Argument has refined our principles, and academic research has enlarged our understanding, but they have gotten us no closer to an actual libertarian state. Our debating springs not from calculated strategy, but from an intuitive “folk activism”: an instinct to seek political change through personal interaction, born in our hunter-gatherer days when all politics was personal. In the modern world, however, bad policies are the result of human action, not human design. To change them we must understand how they emerge from human interaction, and then alter the web of incentives that drives behavior. Attempts to directly influence people or ideas without changing incentives, such as the U.S. Libertarian Party, the Ron Paul campaign, and academic research, are thus useless for achieving real-world liberty.

Cato isn’t called out by name, but it easily could have been. Like I said, Cato Unbound tries to be controversial.

What’s needed, Friedman claims, is not more study or advocacy, but a change in the deeper institutional structures that give rise to government policies. Competition among states (and non-state agents!), new technologies, and new intentional communities may just induce old-fashioned governments to behave a whole lot better. By contrast, just recommending somewhat better policies won’t do very much, not if all we do is write about them. (Friedman seems particularly skeptical about blogs. Ahem.)

Is this just a young person’s impatience? Or has Friedman found a serious weakness in libertarian activism? One reply I might make is that Cato scholars have researched quite a few topics that Friedman would probably find worthwhile. It’s important to document these things, and much of this work directly furthers the kind of structural reform that Friedman favors.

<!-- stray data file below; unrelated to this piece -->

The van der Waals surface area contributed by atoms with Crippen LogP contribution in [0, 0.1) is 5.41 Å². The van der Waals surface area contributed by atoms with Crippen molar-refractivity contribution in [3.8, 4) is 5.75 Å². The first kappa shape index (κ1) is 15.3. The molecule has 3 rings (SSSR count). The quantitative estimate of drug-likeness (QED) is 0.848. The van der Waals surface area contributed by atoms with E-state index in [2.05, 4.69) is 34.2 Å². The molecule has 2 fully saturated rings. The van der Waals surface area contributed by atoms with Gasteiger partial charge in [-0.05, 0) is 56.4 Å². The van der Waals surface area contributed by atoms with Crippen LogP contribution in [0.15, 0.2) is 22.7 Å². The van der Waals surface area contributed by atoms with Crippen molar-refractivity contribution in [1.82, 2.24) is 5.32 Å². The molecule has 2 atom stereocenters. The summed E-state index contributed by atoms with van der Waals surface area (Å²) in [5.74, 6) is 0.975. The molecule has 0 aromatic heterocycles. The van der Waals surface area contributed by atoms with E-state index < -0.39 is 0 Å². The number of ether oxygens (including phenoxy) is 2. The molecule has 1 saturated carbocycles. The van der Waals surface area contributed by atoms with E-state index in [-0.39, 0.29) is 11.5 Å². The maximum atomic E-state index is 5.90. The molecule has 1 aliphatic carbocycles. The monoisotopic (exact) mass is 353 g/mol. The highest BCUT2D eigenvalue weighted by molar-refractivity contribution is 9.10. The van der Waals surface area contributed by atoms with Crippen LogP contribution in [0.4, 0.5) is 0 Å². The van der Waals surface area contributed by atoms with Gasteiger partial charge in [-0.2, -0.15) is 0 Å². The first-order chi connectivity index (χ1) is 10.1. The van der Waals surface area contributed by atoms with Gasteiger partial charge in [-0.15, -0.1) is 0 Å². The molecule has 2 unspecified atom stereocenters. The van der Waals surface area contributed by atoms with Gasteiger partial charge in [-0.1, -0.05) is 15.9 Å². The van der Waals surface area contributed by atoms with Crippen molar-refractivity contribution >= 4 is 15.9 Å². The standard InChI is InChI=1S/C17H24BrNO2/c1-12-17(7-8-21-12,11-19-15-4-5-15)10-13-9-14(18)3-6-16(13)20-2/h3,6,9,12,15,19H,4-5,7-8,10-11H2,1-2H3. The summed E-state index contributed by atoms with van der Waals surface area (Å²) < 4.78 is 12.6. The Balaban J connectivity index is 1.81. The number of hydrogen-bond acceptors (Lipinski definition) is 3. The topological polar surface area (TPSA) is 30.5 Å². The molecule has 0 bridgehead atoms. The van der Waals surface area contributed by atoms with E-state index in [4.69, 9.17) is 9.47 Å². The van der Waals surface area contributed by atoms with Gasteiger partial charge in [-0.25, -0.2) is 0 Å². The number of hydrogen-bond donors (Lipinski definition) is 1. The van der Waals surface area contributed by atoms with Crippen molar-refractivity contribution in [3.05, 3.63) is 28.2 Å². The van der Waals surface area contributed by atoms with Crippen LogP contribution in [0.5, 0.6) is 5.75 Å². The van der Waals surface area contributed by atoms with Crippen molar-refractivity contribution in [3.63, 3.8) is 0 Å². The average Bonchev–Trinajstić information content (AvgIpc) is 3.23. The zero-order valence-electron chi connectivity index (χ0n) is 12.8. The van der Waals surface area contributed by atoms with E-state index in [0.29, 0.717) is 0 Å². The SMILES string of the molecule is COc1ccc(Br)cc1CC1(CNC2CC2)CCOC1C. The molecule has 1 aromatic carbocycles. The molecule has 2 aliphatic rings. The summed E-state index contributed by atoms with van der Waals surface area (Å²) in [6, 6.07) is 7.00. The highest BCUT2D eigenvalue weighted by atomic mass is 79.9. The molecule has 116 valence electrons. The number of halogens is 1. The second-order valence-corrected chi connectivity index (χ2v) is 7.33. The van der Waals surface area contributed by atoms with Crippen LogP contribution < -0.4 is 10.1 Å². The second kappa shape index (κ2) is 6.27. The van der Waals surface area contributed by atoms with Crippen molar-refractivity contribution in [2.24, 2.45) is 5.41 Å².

Consider the many Cato scholars who have heralded the rise of tax competition – in which states feel increasing pressure to deliver a low-cost product when their taxpayers can move elsewhere. Or consider Bryan Caplan’s The Myth of the Rational Voter, a book whose conclusions inform Friedman’s own project. This book began with a series of discussions among public policy scholars (on a blog no less!). Cato actively promoted Caplan’s work, and we would hope that Friedman would find this an effort well-spent. An upcoming event with author James Tooley shows how the world’s poor are founding their own schools to educate themselves, admirably free from any state interference – a new, private social practice bests an incompetent government! These things matter, I’d say, and they matter even if we accept Friedman’s premises. (We’re also giving a platform to Friedman, both here and at an event on April 7.)

In any case, this a big and very important discussion for the libertarian movement, of which the Cato Institute is only a part. Cato Unbound will have a remarkable series of panelists commenting throughout this week and next, including Jason Sorens, founder of the Free State Project; Peter Thiel, co-founder of PayPal and noted philanthropist; and Brian Doherty, who has researched and written about more forms of libertarian activism than most of us can even recall. Whatever side of the debate you end up taking, be sure to stop by to catch this month’s edition of Cato Unbound.